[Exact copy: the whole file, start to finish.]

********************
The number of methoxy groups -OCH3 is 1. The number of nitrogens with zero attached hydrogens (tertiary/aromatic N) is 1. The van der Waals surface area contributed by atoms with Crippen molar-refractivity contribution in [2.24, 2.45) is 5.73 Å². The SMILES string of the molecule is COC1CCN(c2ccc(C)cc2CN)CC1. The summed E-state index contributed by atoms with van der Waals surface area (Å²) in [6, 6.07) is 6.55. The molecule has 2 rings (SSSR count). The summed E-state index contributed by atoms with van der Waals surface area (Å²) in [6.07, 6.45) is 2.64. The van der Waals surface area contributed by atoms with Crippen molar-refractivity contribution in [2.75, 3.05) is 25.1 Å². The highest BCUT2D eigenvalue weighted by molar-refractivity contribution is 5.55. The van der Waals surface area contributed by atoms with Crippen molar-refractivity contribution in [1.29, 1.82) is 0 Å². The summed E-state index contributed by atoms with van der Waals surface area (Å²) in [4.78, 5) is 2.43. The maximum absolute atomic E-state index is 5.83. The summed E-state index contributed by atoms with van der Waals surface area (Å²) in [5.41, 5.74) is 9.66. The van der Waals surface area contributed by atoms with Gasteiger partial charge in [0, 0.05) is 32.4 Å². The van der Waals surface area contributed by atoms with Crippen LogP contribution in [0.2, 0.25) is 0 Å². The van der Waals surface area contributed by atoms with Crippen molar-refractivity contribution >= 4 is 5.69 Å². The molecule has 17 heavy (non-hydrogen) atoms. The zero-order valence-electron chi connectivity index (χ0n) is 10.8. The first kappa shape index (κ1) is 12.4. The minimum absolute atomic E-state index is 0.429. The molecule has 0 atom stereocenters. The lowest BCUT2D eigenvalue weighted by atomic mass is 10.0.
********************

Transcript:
The number of methoxy groups -OCH3 is 1. The number of nitrogens with zero attached hydrogens (tertiary/aromatic N) is 1. The van der Waals surface area contributed by atoms with Crippen molar-refractivity contribution in [2.24, 2.45) is 5.73 Å². The SMILES string of the molecule is COC1CCN(c2ccc(C)cc2CN)CC1. The summed E-state index contributed by atoms with van der Waals surface area (Å²) in [6, 6.07) is 6.55. The molecule has 2 rings (SSSR count). The summed E-state index contributed by atoms with van der Waals surface area (Å²) in [6.07, 6.45) is 2.64. The van der Waals surface area contributed by atoms with Crippen molar-refractivity contribution in [2.75, 3.05) is 25.1 Å². The highest BCUT2D eigenvalue weighted by molar-refractivity contribution is 5.55. The van der Waals surface area contributed by atoms with Crippen molar-refractivity contribution in [1.29, 1.82) is 0 Å². The summed E-state index contributed by atoms with van der Waals surface area (Å²) in [4.78, 5) is 2.43. The maximum absolute atomic E-state index is 5.83. The summed E-state index contributed by atoms with van der Waals surface area (Å²) in [5.41, 5.74) is 9.66. The van der Waals surface area contributed by atoms with Gasteiger partial charge in [0, 0.05) is 32.4 Å². The van der Waals surface area contributed by atoms with Crippen LogP contribution in [0.2, 0.25) is 0 Å². The van der Waals surface area contributed by atoms with Crippen molar-refractivity contribution >= 4 is 5.69 Å². The molecule has 17 heavy (non-hydrogen) atoms. The zero-order valence-electron chi connectivity index (χ0n) is 10.8. The first kappa shape index (κ1) is 12.4. The minimum absolute atomic E-state index is 0.429. The molecule has 0 atom stereocenters. The lowest BCUT2D eigenvalue weighted by atomic mass is 10.0.